Veterinary Team Personal Preferences-Self Care

April 28, 2016

Explore your veterinary team’s personal preferences for self care

Veterinary Team Personal Preferences

Veterinary Team Personal Preferences

This in turn will increasing staying power (employee retention) and improving career satisfaction.

(Worksheet to accompany CATALYST VetPC Gem in Ten-Self Care Video)

Kaleidoscope of Colors

It is more than just a kaleidoscope of colors that makes up your veterinary team! It’s generations, beliefs, heritage and communication styles. Your team is made up of people with varied stories, from various regions from around the United States, maybe even the world!

It can be beneficial to identify your team’s personal preferences in a fun, creative, engaging way. Consider, during an upcoming team meeting, asking your team to stand up and direct them to various areas in the room indicating which their preference is. Ahead of time, you may post a large paper with the choices listed.

Move to the area of the room best describing your personal preference:

  1. Coffee      Decaffeinated Coffee             Soda                 None of those listed
  2. Bubble Bath Read a book at home     Read a book at the coffee shop  None of those listed
  3. Stay-cation Adventurous Vacation    Family Vacation         Oceanside/Relaxing Vacation
  4. Food choices: Italian       Mexican        American              Cajun

This is considered a low risk conversation, fun and comfortable.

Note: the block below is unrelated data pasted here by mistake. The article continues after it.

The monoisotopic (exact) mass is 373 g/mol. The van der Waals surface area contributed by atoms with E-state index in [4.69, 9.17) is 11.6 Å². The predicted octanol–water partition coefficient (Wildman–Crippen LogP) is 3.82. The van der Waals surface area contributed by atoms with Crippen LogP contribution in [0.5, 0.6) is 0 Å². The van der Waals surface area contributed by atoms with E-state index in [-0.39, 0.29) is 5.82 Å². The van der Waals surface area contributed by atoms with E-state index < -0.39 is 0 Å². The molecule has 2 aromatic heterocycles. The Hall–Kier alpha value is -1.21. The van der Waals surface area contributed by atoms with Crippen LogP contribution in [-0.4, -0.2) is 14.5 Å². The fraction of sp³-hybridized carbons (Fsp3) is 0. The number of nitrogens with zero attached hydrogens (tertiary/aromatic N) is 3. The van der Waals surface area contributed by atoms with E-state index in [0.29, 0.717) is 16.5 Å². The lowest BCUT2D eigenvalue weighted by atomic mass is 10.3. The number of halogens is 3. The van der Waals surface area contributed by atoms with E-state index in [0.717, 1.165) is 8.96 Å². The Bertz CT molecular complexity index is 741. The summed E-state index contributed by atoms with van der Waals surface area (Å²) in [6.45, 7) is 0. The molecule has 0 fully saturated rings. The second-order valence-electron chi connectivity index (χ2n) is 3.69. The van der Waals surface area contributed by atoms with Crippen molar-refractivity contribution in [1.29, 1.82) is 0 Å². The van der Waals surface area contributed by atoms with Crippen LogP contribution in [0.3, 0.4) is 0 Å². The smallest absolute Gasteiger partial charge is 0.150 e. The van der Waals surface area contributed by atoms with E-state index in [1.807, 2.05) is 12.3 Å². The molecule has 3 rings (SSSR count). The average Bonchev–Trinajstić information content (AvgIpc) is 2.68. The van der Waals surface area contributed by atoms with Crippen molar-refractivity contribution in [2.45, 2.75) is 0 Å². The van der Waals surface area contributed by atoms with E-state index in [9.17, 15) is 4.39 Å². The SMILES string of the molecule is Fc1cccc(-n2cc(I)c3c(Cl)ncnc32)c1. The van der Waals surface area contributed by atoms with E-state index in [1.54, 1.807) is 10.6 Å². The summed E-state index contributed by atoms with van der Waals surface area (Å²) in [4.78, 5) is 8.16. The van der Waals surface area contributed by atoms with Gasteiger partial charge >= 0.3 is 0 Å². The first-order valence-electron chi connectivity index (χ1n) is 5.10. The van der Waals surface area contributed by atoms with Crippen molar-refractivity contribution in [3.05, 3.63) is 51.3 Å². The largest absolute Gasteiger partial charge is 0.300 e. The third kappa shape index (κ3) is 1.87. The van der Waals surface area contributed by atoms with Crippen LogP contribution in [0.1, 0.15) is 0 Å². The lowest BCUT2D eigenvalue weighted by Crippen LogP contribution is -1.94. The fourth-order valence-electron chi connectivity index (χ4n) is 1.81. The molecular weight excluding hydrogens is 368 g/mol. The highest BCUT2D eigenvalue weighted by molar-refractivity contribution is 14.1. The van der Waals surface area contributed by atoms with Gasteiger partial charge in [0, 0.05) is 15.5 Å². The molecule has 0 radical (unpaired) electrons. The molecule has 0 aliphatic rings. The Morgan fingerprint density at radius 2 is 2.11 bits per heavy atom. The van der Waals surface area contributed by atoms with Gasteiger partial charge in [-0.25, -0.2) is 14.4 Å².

As a manager, you can use this information to offer “Thank you” items, anniversary gifts, or other forms of appreciation.

The point is, we all have a myriad of likes and dislikes, for different reasons, at different times in our lives. Is it any wonder it can be challenging to manage a veterinary team with so many personal preferences? We may be best served in serving others by simply asking! You may be surprised to learn some of your team members absolutely cringe at the thought of receiving a massage. In that case, if you gave a team member a gift certificate to a spa for a massage, the team member may be disappointed.

Get to know your team on an individual basis.


A higher risk conversation, which can still be discussed as a team, is identifying personal stressors and relievers. Break your team into small groups (no smaller than 3 and not larger than 5) to talk amongst themselves about things that “stress them out.” and things they do to “chill out.” Have them write out stessors and relievers. You may offer examples:

Stressors: kids going away to kindergarten/college, wicked busy schedule, ill parents, finances

Relievers: a day in the park with kids, a hike in the mountains, bubble bath, laying in the sun

After the small groups have shared the things that stress them out and help them to relax, bring the team together in the larger group to share their findings.

Now, you as a manager, you have a very defined idea of your team’s stressors and relievers. Now, your team knows what stresses each other out and how to offer support when “chilling.”

This is also a good exercise around the Holidays, one of the most stressful times of the year. PLUS, veterinary hospitals tend to see more euthanasias during the Holidays, too. A DOUBLE WAMMY for veterinary teams!

Hopeful you will learn more about your team with these exercises, ultimately increasing staying power and improving career satisfaction.

If you have questions, comments, or wish to share your team’s experience while participating in the exercises, feel free to reach out to us at

Worksheet: Identify Relievers & Stressors

Yours in Self Care,

Rebecca Rose, CVT

Rebecca Rose, CVT, CEO of CATALYST Veterinary Practice Consultants







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